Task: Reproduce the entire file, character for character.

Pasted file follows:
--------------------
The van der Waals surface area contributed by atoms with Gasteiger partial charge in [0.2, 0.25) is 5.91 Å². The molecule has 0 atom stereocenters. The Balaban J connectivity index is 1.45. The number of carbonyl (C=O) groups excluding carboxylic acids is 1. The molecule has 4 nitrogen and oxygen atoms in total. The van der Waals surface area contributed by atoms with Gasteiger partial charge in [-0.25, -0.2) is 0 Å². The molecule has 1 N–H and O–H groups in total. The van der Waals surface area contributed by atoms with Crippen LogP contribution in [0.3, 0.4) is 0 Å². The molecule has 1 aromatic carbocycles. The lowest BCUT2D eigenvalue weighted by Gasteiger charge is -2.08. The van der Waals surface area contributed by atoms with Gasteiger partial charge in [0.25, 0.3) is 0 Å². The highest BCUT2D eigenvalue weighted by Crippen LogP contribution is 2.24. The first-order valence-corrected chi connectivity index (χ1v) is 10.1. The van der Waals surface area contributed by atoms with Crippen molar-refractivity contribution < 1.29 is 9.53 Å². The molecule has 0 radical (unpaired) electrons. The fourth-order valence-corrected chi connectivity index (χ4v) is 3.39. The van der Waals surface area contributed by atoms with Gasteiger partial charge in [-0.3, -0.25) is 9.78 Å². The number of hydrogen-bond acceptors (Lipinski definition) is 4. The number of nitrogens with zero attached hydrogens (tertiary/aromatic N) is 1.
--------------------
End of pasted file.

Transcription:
The van der Waals surface area contributed by atoms with Gasteiger partial charge in [0.2, 0.25) is 5.91 Å². The molecule has 0 atom stereocenters. The Balaban J connectivity index is 1.45. The number of carbonyl (C=O) groups excluding carboxylic acids is 1. The molecule has 4 nitrogen and oxygen atoms in total. The van der Waals surface area contributed by atoms with Gasteiger partial charge in [-0.25, -0.2) is 0 Å². The molecule has 1 N–H and O–H groups in total. The van der Waals surface area contributed by atoms with Crippen LogP contribution in [0.3, 0.4) is 0 Å². The molecule has 1 aromatic carbocycles. The lowest BCUT2D eigenvalue weighted by Gasteiger charge is -2.08. The van der Waals surface area contributed by atoms with Gasteiger partial charge in [0.25, 0.3) is 0 Å². The highest BCUT2D eigenvalue weighted by Crippen LogP contribution is 2.24. The first-order valence-corrected chi connectivity index (χ1v) is 10.1. The van der Waals surface area contributed by atoms with Crippen molar-refractivity contribution < 1.29 is 9.53 Å². The molecule has 0 radical (unpaired) electrons. The fourth-order valence-corrected chi connectivity index (χ4v) is 3.39. The van der Waals surface area contributed by atoms with Gasteiger partial charge in [-0.3, -0.25) is 9.78 Å². The number of hydrogen-bond acceptors (Lipinski definition) is 4. The number of nitrogens with zero attached hydrogens (tertiary/aromatic N) is 1.